Explore essays and memoir
A Night in the Engadine
John Kaag, author of Hiking with Nietzsche, camps out in the mountains of the Engadine where Nietzsche wrote Thus Spoke Zarathustra.
‘In Hollin Hills, we believed our flatware could change the world.’ Jennifer Kabat on the intersection of modernist architecture and espionage.
Best Book of 1900: The Autobiography of Dr William Henry Johnson
‘Johnson is now a ghost of history; he doesn’t even have a Wikipedia page, but I can’t let him disappear.’
Jennifer Kabat on the Anti-Rent War, one of the earliest moments of rural populism in the US, and something few know about outside the Catskill Mountains.
On the Refugee Crisis
‘Europe, my love. You have such a long history; and oftentimes such a short memory.’
I come from a place on your bucket list
Deepti Kapoor on travel, authenticity and the peculiarity of being Indian in Uganda.
Letter From Pondicherry, India
‘When I was growing up in Pondicherry, a former French colony on the south-east coast of India, I would go with my family each Sunday to the beach.‘
The Snow in Ghana
‘We always carry it to foreign countries, all over the world, our pride and our powerlessness.’
Christmas Eve in Uganda
‘In fact, from the moment I spotted Amin, I made a point of neither accelerating nor slowing down – no turning or stopping.’
Outline For A Book
‘I have come home from Africa, jumping from a tropical roasting-pit and dropping into a snow-bank.’
‘On the flatbed lies a coffin. Atop the black box is a garland of haggard angels.’
A Tour of Angola
‘You have to learn how to live with the check-points and to respect their customs, if you want to travel without hindrance and reach your destination alive.’
Warsaw Diary (Part Two: 1983)
‘History as class struggle? As a struggle of systems? Agreed: but history is equally the struggle between culture and the mob, between humanity and bestiality.’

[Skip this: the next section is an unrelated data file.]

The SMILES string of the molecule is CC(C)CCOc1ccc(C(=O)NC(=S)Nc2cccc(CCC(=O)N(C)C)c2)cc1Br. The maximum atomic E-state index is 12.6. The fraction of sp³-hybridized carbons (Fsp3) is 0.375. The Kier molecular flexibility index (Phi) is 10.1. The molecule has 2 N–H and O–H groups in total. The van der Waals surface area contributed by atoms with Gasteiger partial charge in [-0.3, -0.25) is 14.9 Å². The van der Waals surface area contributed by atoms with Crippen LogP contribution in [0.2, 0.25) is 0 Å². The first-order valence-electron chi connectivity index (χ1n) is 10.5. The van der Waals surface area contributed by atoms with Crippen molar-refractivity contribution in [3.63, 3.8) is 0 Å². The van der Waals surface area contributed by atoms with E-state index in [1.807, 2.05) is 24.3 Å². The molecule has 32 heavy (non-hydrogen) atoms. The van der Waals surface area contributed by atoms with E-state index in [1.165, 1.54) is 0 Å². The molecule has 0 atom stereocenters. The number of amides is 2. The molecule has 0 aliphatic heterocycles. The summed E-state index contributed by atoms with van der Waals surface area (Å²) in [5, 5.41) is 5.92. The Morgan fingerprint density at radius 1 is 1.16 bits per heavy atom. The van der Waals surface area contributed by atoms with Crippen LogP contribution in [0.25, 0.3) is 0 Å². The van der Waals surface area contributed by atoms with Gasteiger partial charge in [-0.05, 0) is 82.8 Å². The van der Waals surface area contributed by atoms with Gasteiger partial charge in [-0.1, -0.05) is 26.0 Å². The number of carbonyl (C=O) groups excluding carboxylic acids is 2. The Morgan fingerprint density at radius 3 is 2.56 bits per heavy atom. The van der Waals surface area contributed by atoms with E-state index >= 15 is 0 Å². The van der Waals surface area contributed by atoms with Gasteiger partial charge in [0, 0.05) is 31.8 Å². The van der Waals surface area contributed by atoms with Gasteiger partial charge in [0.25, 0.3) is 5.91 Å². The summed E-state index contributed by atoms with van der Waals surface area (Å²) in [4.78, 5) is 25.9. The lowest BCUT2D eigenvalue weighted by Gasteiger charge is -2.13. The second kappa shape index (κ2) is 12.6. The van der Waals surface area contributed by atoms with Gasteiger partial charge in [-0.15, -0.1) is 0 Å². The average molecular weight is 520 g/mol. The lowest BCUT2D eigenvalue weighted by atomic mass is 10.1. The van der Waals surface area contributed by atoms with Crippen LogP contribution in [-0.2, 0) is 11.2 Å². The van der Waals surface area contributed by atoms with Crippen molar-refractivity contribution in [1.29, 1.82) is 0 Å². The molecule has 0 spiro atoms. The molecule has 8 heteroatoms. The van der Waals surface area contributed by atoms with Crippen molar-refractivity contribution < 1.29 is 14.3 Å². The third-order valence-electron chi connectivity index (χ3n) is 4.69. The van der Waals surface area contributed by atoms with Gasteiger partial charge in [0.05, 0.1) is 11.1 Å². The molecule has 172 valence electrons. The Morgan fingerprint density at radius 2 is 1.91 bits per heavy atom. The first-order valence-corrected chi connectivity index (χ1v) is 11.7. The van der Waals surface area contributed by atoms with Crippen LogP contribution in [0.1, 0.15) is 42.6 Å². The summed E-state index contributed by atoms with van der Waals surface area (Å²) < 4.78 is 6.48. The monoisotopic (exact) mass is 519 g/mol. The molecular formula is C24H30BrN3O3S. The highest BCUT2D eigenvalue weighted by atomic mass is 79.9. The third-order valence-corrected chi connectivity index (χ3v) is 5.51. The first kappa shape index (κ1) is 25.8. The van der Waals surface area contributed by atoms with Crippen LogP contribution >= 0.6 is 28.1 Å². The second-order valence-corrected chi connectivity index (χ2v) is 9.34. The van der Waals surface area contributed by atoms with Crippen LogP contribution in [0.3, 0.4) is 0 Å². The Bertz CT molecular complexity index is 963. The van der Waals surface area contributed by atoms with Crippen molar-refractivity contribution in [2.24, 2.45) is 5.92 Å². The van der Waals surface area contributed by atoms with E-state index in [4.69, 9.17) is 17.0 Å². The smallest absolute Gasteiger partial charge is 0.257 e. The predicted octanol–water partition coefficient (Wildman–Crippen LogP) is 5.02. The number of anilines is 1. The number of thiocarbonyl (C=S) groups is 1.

A Warsaw Diary
‘In Poland we read every text as allusive; every situation described - even the most remote in time and space - is immediately applied to Poland.’
Ryszard Kapuściński, once the only foreign correspondent for the Polish Press Agency, on the concept of borders.
The Ghost in the Kimono
Deep in the dense volume of Delhi’s history Raghu Kardad investigates ‘the remarkable, untold story of the Japanese in the Old Fort’.
Grandma Moore’s Cancer
‘Those are only rumours of suffering. Real suffering has a face and a smell. And it knows your name.’
Laura Kasischke | First Sentence
‘There really was a moth I found in a toolbox (not as musical or interesting as ‘strongbox’), alive, in the attic, in that box.’
Lunch with the Surgeon
‘Last month, a plastic surgeon in Buenos Aires tried to seduce me.’
An Escape from Kampala
‘‘Be brave,’ she said, ‘pull yourself together. What you are about to see is worse than you ever imagined.’ She asked if I knew what Winston Churchill had called Uganda. He had called it the pearl of Africa.’
Rooms That Have Had Their Part
‘Rooms jaundiced by bad lighting, so you wondered, what is ague, and could we have it? Rooms that hummed, a hum you couldn’t quite identify, or that seemed in the end to come from your own head.’
A Mischief of Rats
‘They slept curled together in a hammock, little scraps of fur, hearts beating madly.’ Joanna Kavenna on her pet rats, Kat Bjelland and Courtney Love.
‘Rather than death itself, it is the disappearance of traces that seems unbearable and sad. The disappearance of all signs that I existed.’
The Lord in his Wisdom
‘I realize with a fresh horror that Jonathan is seeing me as the sin’
Remembering Iain M Banks
Stuart Kelly remembers Iain Banks, and assesses the influence he's had on this generation of writers.
The Bible As Literature, Literature As Scripture
'Literature and literary criticism took me away from the Church as a teenager, and literature and literary criticism brought me back to it later.'
The Handbag Studio
‘In Los Angeles in late October of 1980, I was feeling the strange, malign electricity the Santa Ana winds bring to the city.’
Captain Scott’s Biscuit
‘Those who took anything out of any of the huts could excuse themselves in the belief that they were merely saving a relic from gradual climatic destruction’.